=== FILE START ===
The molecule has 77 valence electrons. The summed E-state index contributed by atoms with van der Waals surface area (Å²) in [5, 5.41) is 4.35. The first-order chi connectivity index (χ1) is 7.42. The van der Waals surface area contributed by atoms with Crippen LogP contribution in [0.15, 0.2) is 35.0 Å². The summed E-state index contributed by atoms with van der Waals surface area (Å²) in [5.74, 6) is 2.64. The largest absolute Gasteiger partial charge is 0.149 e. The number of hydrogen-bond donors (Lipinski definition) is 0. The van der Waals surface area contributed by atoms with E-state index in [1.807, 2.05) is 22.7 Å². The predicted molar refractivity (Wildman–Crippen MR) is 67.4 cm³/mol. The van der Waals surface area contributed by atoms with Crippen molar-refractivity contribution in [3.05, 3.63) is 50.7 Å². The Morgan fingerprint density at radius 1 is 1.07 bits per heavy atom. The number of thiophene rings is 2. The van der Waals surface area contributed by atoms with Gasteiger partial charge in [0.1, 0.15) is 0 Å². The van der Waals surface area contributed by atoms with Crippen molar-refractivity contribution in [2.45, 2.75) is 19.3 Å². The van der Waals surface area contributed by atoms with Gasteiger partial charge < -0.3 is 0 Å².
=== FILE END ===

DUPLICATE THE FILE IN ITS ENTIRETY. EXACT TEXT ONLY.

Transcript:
The molecule has 77 valence electrons. The summed E-state index contributed by atoms with van der Waals surface area (Å²) in [5, 5.41) is 4.35. The first-order chi connectivity index (χ1) is 7.42. The van der Waals surface area contributed by atoms with Crippen LogP contribution in [0.15, 0.2) is 35.0 Å². The summed E-state index contributed by atoms with van der Waals surface area (Å²) in [5.74, 6) is 2.64. The largest absolute Gasteiger partial charge is 0.149 e. The number of hydrogen-bond donors (Lipinski definition) is 0. The van der Waals surface area contributed by atoms with E-state index in [1.807, 2.05) is 22.7 Å². The predicted molar refractivity (Wildman–Crippen MR) is 67.4 cm³/mol. The van der Waals surface area contributed by atoms with Crippen molar-refractivity contribution in [3.05, 3.63) is 50.7 Å². The Morgan fingerprint density at radius 1 is 1.07 bits per heavy atom. The number of thiophene rings is 2. The van der Waals surface area contributed by atoms with Gasteiger partial charge in [0.1, 0.15) is 0 Å². The van der Waals surface area contributed by atoms with Crippen molar-refractivity contribution in [2.45, 2.75) is 19.3 Å². The van der Waals surface area contributed by atoms with Gasteiger partial charge < -0.3 is 0 Å².